Mandela, Mandela, when you said ‘freedom now’ they disagreed. You have come to symbolize what it means for all men to be free…Mandela, Mandela, despite imprisoned minds ironically you have come to symbolize what it means for all men to be free.
Fort Greene, Brooklyn was buzzing with energy–an artists’ mecca, and Monte was dating my friend, a wonderful dancer/choreographer. Our crew of young, optimistic creatives were all excited for him when A Higher Fire, his first of two recordings for Columbia Records (the second, Survival of the Spirit) dropped, his anti-Apartheid anthem the last track on the disc.
My multi-instrumentalist friend was born in Youngstown, Ohio to a steelworker and his schoolteacher wife. He has fond early memories of going to work with his mother at the start and culmination of each term — days on which he could “play” the school’s pianos whilst she got organized. Drums, however were his first instrument. “I dutifully attended my weekly lesson and gladly practiced everyday. I was ten when I started and that experience taught me a lot about discipline and investment. Invest your time well; you get a good return.” Introduced to vibes by his drum teacher, he “fell in line with that program,” and acquired his own 1975 Musser vibraphone as a child.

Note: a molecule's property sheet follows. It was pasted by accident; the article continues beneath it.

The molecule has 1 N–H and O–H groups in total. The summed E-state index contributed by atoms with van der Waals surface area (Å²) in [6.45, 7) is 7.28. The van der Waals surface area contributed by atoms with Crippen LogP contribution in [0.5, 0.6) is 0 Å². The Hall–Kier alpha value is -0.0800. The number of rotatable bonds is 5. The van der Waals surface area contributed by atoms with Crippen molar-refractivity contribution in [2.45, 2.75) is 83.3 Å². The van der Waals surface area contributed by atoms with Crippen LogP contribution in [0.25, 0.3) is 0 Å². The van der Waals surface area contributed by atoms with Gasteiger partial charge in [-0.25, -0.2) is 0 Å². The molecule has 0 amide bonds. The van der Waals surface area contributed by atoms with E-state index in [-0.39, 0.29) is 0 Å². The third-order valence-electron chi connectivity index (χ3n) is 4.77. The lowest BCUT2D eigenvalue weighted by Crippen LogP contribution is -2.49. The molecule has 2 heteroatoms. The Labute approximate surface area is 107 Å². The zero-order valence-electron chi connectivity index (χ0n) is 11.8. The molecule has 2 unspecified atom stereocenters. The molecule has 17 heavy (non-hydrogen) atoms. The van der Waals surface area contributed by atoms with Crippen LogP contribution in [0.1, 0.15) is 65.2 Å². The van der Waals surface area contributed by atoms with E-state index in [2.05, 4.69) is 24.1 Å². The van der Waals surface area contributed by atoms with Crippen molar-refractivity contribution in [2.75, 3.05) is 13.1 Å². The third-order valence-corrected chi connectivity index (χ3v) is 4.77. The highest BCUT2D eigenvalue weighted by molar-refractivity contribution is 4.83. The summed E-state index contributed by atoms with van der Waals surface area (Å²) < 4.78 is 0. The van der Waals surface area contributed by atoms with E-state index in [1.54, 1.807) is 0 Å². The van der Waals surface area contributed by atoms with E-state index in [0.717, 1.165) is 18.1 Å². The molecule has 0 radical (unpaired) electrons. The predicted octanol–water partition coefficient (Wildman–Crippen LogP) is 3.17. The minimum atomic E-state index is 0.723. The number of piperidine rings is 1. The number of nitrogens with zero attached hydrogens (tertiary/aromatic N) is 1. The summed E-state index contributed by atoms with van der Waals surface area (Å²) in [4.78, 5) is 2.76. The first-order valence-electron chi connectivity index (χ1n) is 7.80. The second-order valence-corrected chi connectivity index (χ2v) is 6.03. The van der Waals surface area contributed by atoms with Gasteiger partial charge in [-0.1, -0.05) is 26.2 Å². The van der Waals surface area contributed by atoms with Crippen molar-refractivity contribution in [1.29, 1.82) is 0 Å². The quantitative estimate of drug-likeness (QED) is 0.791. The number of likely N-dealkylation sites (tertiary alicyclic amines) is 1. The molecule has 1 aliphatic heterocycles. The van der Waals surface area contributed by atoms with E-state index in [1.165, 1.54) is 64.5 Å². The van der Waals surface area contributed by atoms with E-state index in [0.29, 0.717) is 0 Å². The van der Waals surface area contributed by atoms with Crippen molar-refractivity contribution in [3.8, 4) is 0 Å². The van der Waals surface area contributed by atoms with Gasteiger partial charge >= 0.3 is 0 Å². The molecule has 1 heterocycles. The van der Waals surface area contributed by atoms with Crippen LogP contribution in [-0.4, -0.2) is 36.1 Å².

Playing on the Musser instrument he’s had since childhood, Monte demonstrates the 4-mallet technique on Bill Evans’ “Waltz for Debby.”
As he grew older, he frequently sang with and choreographed for vocal groups performing in talent contests and joined a “quasi-jazz group called the Arrie Mae Morton Trio as the singing drummer.” Though “all I was ever concerned with was music,” he excelled academically, graduating at the top of his high school class. With the encouragement of his band director, James McIntyre, he attended the Berklee College of Music, “an accredited college where the focus was what I loved.” The move to Boston left the midwestern naif in a bit of culture shock. The experience proved tricky. “Although my talent was embraced, socially, the Berklee experience was nearly disastrous. Somehow I survived, and set my sights on The Big Apple.”